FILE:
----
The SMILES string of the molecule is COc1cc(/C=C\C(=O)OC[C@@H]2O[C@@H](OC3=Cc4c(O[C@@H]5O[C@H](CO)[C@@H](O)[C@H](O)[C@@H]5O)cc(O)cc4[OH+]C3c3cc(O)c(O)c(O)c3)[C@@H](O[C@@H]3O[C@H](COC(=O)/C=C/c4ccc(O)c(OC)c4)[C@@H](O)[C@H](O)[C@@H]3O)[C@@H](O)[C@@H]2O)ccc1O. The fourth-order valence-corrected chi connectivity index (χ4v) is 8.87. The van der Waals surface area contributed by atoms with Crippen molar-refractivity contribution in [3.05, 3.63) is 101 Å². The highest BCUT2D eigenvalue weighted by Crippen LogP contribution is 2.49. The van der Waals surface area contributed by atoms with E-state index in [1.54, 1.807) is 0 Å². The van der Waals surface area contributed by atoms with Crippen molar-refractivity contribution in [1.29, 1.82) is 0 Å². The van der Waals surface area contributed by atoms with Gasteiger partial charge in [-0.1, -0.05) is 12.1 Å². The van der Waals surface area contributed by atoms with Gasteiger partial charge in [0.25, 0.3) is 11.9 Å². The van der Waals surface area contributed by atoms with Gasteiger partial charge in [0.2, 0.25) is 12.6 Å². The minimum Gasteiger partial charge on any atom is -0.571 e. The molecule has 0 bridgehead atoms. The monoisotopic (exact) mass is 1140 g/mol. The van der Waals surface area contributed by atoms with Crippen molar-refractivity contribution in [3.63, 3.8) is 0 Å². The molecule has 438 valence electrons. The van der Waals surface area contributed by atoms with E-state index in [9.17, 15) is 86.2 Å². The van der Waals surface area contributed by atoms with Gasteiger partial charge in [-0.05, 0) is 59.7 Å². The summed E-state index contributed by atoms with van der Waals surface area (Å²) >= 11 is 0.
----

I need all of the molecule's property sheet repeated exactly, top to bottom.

The SMILES string of the molecule is COc1cc(/C=C\C(=O)OC[C@@H]2O[C@@H](OC3=Cc4c(O[C@@H]5O[C@H](CO)[C@@H](O)[C@H](O)[C@@H]5O)cc(O)cc4[OH+]C3c3cc(O)c(O)c(O)c3)[C@@H](O[C@@H]3O[C@H](COC(=O)/C=C/c4ccc(O)c(OC)c4)[C@@H](O)[C@H](O)[C@@H]3O)[C@@H](O)[C@@H]2O)ccc1O. The fourth-order valence-corrected chi connectivity index (χ4v) is 8.87. The van der Waals surface area contributed by atoms with Crippen molar-refractivity contribution in [3.05, 3.63) is 101 Å². The highest BCUT2D eigenvalue weighted by Crippen LogP contribution is 2.49. The van der Waals surface area contributed by atoms with E-state index in [1.54, 1.807) is 0 Å². The van der Waals surface area contributed by atoms with Crippen molar-refractivity contribution in [1.29, 1.82) is 0 Å². The van der Waals surface area contributed by atoms with Gasteiger partial charge in [-0.1, -0.05) is 12.1 Å². The van der Waals surface area contributed by atoms with Gasteiger partial charge in [0.25, 0.3) is 11.9 Å². The van der Waals surface area contributed by atoms with Gasteiger partial charge in [0.2, 0.25) is 12.6 Å². The minimum Gasteiger partial charge on any atom is -0.571 e. The molecule has 0 bridgehead atoms. The monoisotopic (exact) mass is 1140 g/mol. The van der Waals surface area contributed by atoms with Crippen molar-refractivity contribution in [3.63, 3.8) is 0 Å². The molecule has 438 valence electrons. The van der Waals surface area contributed by atoms with E-state index in [9.17, 15) is 86.2 Å². The van der Waals surface area contributed by atoms with Gasteiger partial charge in [-0.05, 0) is 59.7 Å². The summed E-state index contributed by atoms with van der Waals surface area (Å²) >= 11 is 0.